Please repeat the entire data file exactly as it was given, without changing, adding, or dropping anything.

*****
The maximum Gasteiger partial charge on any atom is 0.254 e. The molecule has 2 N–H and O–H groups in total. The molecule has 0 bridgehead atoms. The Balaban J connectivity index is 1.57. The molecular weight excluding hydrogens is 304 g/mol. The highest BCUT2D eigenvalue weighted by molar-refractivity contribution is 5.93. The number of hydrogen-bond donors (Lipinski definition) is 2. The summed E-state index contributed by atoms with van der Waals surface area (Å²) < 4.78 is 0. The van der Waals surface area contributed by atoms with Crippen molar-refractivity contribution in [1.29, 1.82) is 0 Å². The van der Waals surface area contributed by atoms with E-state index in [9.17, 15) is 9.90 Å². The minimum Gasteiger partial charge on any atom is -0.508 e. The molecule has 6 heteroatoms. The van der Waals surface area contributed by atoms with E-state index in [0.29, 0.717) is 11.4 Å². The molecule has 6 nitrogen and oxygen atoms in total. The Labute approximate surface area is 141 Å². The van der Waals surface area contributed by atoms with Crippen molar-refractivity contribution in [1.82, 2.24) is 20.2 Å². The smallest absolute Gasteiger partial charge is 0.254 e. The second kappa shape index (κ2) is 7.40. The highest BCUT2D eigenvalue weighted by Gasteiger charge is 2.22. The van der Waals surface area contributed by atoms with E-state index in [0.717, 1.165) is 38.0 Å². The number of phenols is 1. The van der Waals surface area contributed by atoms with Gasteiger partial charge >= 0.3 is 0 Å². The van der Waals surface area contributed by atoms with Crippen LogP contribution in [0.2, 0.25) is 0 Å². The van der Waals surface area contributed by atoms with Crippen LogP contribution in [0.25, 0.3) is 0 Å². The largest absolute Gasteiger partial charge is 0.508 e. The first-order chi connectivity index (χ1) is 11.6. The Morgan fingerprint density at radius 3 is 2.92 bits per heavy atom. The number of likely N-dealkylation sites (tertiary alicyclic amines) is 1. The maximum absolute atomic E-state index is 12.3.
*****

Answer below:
The maximum Gasteiger partial charge on any atom is 0.254 e. The molecule has 2 N–H and O–H groups in total. The molecule has 0 bridgehead atoms. The Balaban J connectivity index is 1.57. The molecular weight excluding hydrogens is 304 g/mol. The highest BCUT2D eigenvalue weighted by molar-refractivity contribution is 5.93. The number of hydrogen-bond donors (Lipinski definition) is 2. The summed E-state index contributed by atoms with van der Waals surface area (Å²) < 4.78 is 0. The van der Waals surface area contributed by atoms with Crippen molar-refractivity contribution in [1.29, 1.82) is 0 Å². The van der Waals surface area contributed by atoms with E-state index in [9.17, 15) is 9.90 Å². The minimum Gasteiger partial charge on any atom is -0.508 e. The molecule has 6 heteroatoms. The van der Waals surface area contributed by atoms with E-state index in [0.29, 0.717) is 11.4 Å². The molecule has 6 nitrogen and oxygen atoms in total. The Labute approximate surface area is 141 Å². The van der Waals surface area contributed by atoms with Crippen molar-refractivity contribution in [1.82, 2.24) is 20.2 Å². The smallest absolute Gasteiger partial charge is 0.254 e. The second kappa shape index (κ2) is 7.40. The highest BCUT2D eigenvalue weighted by Gasteiger charge is 2.22. The van der Waals surface area contributed by atoms with E-state index in [0.717, 1.165) is 38.0 Å². The number of phenols is 1. The van der Waals surface area contributed by atoms with Gasteiger partial charge >= 0.3 is 0 Å². The van der Waals surface area contributed by atoms with Crippen LogP contribution in [0.2, 0.25) is 0 Å². The van der Waals surface area contributed by atoms with Crippen LogP contribution in [0.25, 0.3) is 0 Å². The largest absolute Gasteiger partial charge is 0.508 e. The first-order chi connectivity index (χ1) is 11.6. The Morgan fingerprint density at radius 3 is 2.92 bits per heavy atom. The number of likely N-dealkylation sites (tertiary alicyclic amines) is 1. The maximum absolute atomic E-state index is 12.3.